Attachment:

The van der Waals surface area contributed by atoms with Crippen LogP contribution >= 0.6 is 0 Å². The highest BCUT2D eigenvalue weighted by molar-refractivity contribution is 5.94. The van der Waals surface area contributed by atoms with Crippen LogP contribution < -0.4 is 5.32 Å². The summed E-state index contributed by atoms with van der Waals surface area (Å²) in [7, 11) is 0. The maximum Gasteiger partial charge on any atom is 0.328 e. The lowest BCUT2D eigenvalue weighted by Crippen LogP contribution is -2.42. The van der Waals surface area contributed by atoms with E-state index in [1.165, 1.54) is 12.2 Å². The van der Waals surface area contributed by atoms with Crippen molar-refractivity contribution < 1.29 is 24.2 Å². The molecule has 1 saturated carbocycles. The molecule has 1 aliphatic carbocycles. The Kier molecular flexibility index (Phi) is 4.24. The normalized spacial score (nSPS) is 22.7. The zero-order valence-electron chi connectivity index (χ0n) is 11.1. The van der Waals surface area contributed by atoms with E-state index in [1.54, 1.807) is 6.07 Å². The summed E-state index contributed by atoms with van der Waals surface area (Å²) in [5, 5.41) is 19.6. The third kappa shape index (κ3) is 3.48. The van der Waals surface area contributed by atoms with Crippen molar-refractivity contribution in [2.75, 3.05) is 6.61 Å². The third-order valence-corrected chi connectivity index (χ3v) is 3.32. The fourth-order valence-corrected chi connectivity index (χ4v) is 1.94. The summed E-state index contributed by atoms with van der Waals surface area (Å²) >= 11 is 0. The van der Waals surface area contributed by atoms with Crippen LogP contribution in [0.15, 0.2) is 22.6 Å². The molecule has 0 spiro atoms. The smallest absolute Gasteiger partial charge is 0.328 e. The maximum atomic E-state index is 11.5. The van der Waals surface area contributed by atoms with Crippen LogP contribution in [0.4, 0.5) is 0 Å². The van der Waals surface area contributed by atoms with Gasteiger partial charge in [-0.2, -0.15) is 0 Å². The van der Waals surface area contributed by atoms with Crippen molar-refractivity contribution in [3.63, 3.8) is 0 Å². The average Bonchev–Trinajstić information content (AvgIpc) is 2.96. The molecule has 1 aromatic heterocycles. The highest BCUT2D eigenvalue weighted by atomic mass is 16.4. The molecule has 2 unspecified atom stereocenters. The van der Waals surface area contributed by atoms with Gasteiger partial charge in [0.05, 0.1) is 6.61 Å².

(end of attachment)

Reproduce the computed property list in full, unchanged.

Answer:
The van der Waals surface area contributed by atoms with Crippen LogP contribution >= 0.6 is 0 Å². The highest BCUT2D eigenvalue weighted by molar-refractivity contribution is 5.94. The van der Waals surface area contributed by atoms with Crippen LogP contribution < -0.4 is 5.32 Å². The summed E-state index contributed by atoms with van der Waals surface area (Å²) in [7, 11) is 0. The maximum Gasteiger partial charge on any atom is 0.328 e. The lowest BCUT2D eigenvalue weighted by Crippen LogP contribution is -2.42. The van der Waals surface area contributed by atoms with E-state index in [1.165, 1.54) is 12.2 Å². The van der Waals surface area contributed by atoms with Crippen molar-refractivity contribution < 1.29 is 24.2 Å². The molecule has 1 saturated carbocycles. The molecule has 1 aliphatic carbocycles. The Kier molecular flexibility index (Phi) is 4.24. The normalized spacial score (nSPS) is 22.7. The zero-order valence-electron chi connectivity index (χ0n) is 11.1. The van der Waals surface area contributed by atoms with E-state index in [1.54, 1.807) is 6.07 Å². The summed E-state index contributed by atoms with van der Waals surface area (Å²) in [5, 5.41) is 19.6. The third kappa shape index (κ3) is 3.48. The van der Waals surface area contributed by atoms with Crippen molar-refractivity contribution in [2.75, 3.05) is 6.61 Å². The third-order valence-corrected chi connectivity index (χ3v) is 3.32. The fourth-order valence-corrected chi connectivity index (χ4v) is 1.94. The summed E-state index contributed by atoms with van der Waals surface area (Å²) >= 11 is 0. The van der Waals surface area contributed by atoms with Crippen LogP contribution in [0.15, 0.2) is 22.6 Å². The molecule has 0 spiro atoms. The smallest absolute Gasteiger partial charge is 0.328 e. The maximum atomic E-state index is 11.5. The van der Waals surface area contributed by atoms with Crippen LogP contribution in [0.4, 0.5) is 0 Å². The van der Waals surface area contributed by atoms with Gasteiger partial charge in [-0.2, -0.15) is 0 Å². The van der Waals surface area contributed by atoms with Crippen molar-refractivity contribution in [3.63, 3.8) is 0 Å². The average Bonchev–Trinajstić information content (AvgIpc) is 2.96. The molecule has 1 aromatic heterocycles. The highest BCUT2D eigenvalue weighted by atomic mass is 16.4. The molecule has 2 unspecified atom stereocenters. The van der Waals surface area contributed by atoms with Gasteiger partial charge in [0.05, 0.1) is 6.61 Å².